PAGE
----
Nile crocodile waiting for its prey:  Kabbalah:likens it to Pharaoh

Dealing with Pharaoh

by yedidah on January 20, 2016


“In every generation, a person is obliged to see himself or herself, as if he or she is coming out of Egypt.” Passover Haggadah

Rabbi Ashlag considers a person as a whole world in himself .Therefore, everything that is in the world is also represented within each and every one of us. It is in this spirit that he teaches the inner meanings of the stories of the Torah.

Over these last few weeks we’ve been reading in the Torah the story of the exile and redemption of the Children of Israel in Egypt. So our question is, how do we see this redemption of the children of Israel from the suffering and slavery at the hands of the Egyptians, as processes that also take place within ourselves?

How does the element of Pharaoh manifest within us?  The prophet Ezekiel ( Chap.29) calls  Pharaoh, “The crocodile that lurks in the Nile.”  Like the crocodile the cruel enslaver of the Children of Israel is a hard core of our selfish love that  wants to swallow and devour, not only the  material light that God gives to us, but also any spiritual light that comes our way. He is the ultimate inner hijacker.

How did the Children of Israel fall into his trap then, and how do we get out of his trap now?

The merit of this Torah teaching  in this  podcast is dedicated to Michael Andrew, the son of Jennifer.  May he be blessed with a  Refuah Shlemah, a perfect healing.

Picture credit: “Crocodylus niloticus in Lake Chamo 02” by Bernard Gagnon


the Children of Israel were slaves in Egypt  becuase they lost thier inner connection with Joseph, the Tzaddik. From the teachings of Rabbi Ashlag

Exile followed inner descent

by yedidah on January 12, 2015


In a letter which Rabbi Ashlag wrote to his students whilst he was away in London, he bemoans the fact that some previous students had fallen away from the group. In looking at the question as to why this had happened, he shows how outer change actually follows a prior inner change.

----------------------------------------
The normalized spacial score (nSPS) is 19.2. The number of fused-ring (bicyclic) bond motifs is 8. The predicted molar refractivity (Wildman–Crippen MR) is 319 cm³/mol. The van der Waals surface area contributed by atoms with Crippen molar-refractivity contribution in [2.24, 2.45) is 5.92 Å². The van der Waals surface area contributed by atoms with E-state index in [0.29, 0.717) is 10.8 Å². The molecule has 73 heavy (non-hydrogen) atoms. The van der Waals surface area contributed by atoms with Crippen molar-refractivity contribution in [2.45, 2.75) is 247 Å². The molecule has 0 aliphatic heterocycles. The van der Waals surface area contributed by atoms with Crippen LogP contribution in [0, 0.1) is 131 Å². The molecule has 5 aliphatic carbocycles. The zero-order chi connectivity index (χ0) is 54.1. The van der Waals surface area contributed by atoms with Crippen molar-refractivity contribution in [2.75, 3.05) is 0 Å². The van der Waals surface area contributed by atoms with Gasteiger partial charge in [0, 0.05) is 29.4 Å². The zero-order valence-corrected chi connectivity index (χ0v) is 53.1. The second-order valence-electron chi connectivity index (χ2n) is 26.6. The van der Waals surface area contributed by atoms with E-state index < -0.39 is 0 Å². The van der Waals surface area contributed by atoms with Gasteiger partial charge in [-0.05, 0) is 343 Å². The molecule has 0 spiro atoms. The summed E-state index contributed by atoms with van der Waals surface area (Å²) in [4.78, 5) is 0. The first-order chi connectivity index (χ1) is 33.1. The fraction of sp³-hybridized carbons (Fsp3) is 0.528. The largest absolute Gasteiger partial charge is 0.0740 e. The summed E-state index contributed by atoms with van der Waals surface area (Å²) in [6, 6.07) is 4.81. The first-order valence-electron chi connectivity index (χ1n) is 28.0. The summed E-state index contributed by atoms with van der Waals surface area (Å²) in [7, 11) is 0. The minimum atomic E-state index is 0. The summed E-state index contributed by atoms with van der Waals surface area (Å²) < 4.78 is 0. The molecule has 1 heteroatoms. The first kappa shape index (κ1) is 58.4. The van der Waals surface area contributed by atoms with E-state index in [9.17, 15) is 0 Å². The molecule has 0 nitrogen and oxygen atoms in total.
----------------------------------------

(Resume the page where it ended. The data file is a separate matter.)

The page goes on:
This we learn from the story of the exile in Egypt. It was an inner change in the spiritual consciousness of the children of Israel that enabled their outer reality to change from being guests in a welcoming host country, to one of slavery and servitude.

The Torah describes this change in one terse sentence. “And a new king of Egypt arose who did not know Joseph.”

Ostensibly this sentence is describing a historical change in the outer reality of the Children of Israel; but Rabbi Ashlag shows how the inner meaning of this sentence actually refers to a prior  inner change. —If the children of Israel had remained connected with Joseph the Tzaddik, as they were in his lifetime, then for sure, the power of the Tzaddik would have protected them.

It is our belief in God and in his true Sages that help shape our reality.

From Igarot haSulam , Igeret 12,  Published by Or Hasulam foundation.

With grateful acknowledgement to my chevrutas, Dr. Susan Jackson, and Dr. Shmuel Iger-Kinyan




Our inner exile and redemption: A class for Pesach

by yedidah April 6, 2014
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“Every person needs to see him/herself as if he or she came out of Egypt.” In these words the Haggadah tells us that we all suffer from the Exile and yearn for the redemption. In this talk Rabbi Yehudah Lev Ashlag teaches us that Pharaoh is not just the historical figure but an aspect of ourselves. How do we deal with the inner Pharaoh?

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Who knows One? From exile to redemption

by yedidah February 28, 2013
Thumbnail image for Who knows One? From exile to redemption

The energy of exile and redemption comes around again as we approach Passover. But are we simply re-enacting an historical event? According to the Kabbalah to the extent we can experience an inner exile we can likewise come to an inner redemption. A teaching from the Haggadah of Rabbi Yehudah Lev Ashlag, Vzot l’Yehudah. photo […]

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